Were I to write my memoirs about this time in my life, it would be a very short chapter indeed. I could probably write far more on sunsets I have seen in Germany over a three day period than those – and all my other impressions – from Saudi Arabia. There are good memories, of course, because we had the camaraderie and typical British spirit common to military units, but there was nothing there aside from that. If I’d had books I would have spent my entire day reading, as it was I had the pleasure of writing letters to a few people, but rarely the added pleasure of having a reply or of embarking on a long and worthwhile written conversation with anyone.
I suspect that your critical paper would only elicit yawns from those who are incapable of thought, or who do not understand the implications of genetic research – either from a biological or a philosophical point of view – and don’t want to strain their brains in any direction other than the next meal, cigarette or glass of warm beer. Human enhancement through genetics is a major topic at the moment, especially since it is the sort of thing people with money would be interested in: the ideal baby, brewed with scientific help whilst still in the womb. It is also one of those advancements in medical science which will be almost impossible to stop: as soon as the right genes are broken down and analysed correctly so that beauty, intelligence and all the other attributes of the perfect human have been isolated, it will be offered to those who can afford it. Some countries will then ban it, from religious or ethical grounds, and a real tourist trade will begin. This sort of trade, with people travelling to wherever they can get what they believe they need, already exists, but mainly in the beauty business – which is now widely accepted – and in the less acceptable areas of euthanasia and abortion. In Europe euthanasia is offered in two countries – if my memory serves me well – and people do travel across the borders to leave this life without the stigma of being called a suicide. Likewise with abortions: if it isn’t available in your own State, you travel across the border to a State where doctors are allowed to terminate a pregnancy, and that is that.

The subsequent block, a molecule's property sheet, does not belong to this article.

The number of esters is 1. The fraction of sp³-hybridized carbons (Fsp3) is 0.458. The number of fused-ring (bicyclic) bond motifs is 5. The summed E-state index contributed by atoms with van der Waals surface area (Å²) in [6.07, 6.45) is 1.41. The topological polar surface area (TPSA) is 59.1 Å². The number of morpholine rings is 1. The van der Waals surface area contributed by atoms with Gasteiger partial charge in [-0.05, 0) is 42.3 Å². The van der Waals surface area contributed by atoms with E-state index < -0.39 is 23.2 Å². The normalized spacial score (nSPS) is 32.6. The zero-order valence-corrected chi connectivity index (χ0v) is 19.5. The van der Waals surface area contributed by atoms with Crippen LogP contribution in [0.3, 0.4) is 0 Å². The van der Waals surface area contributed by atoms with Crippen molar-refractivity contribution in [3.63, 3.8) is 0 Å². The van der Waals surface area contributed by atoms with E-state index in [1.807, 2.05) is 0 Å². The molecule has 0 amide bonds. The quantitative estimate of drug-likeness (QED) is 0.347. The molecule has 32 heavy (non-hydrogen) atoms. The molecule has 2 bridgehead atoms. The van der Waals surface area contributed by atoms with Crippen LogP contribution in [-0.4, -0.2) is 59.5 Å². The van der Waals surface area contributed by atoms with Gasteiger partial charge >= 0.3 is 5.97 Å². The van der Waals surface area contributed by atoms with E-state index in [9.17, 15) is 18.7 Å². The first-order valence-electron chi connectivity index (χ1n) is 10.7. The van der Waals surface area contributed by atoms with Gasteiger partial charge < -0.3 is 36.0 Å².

Such things are long past philosophical consideration now, but genetic modification remains a reasonably new and exciting topic. There has always been a form of genetic modification used throughout the history of society, admittedly not prior to the birth of a child, but in a similar fashion. The survival of the fittest – as Darwinists would term it – whereby children were tested for their suitability to live on by being left on a mountainside overnight, for example, so that only the strongest survived and the tribe, people or society they belonged to only had the fittest, strongest in their ranks. From a philosophical perspective this would have been fine, letting a new born suffer the elements of their world to show their suitability, but our modern world is heading in a completely different direction. We’ve moved on from Dolly, the cloned sheep, and from Miss Brown, the first test-tube baby, and into the area where the actual make up of a future living form is being altered and amended. There are enough discussions around the images created by Aldous Huxley’s Brave New World to know that this is a very delicate subject, and one which could well lead, sooner or later, to the same form of violent reaction as we’ve seen abortion clinics subjected to in recent years. If people imagine that discussions over genetically modified food are bitter, they have no conception of what will happen when the first genetically modified child is on offer.
Taking an astronomy class will most certainly help you in gaining your degree, not with credits admittedly, but with the additional information and knowledge you will gain as a result. Astronomy and philosophy – and many of the other hard and liberal sciences – have always been linked with philosophy, were once a part of the whole and have only recently – we’re talking about centuries with philosophy, rather than years or decades – been split off into their own areas of interest. The idea that knowledge will evolve into wisdom is hardly a new concept, it has been held by some of the finest minds since we first started looking around us and asking awkward questions:
Seekers of wisdom first need sound intelligence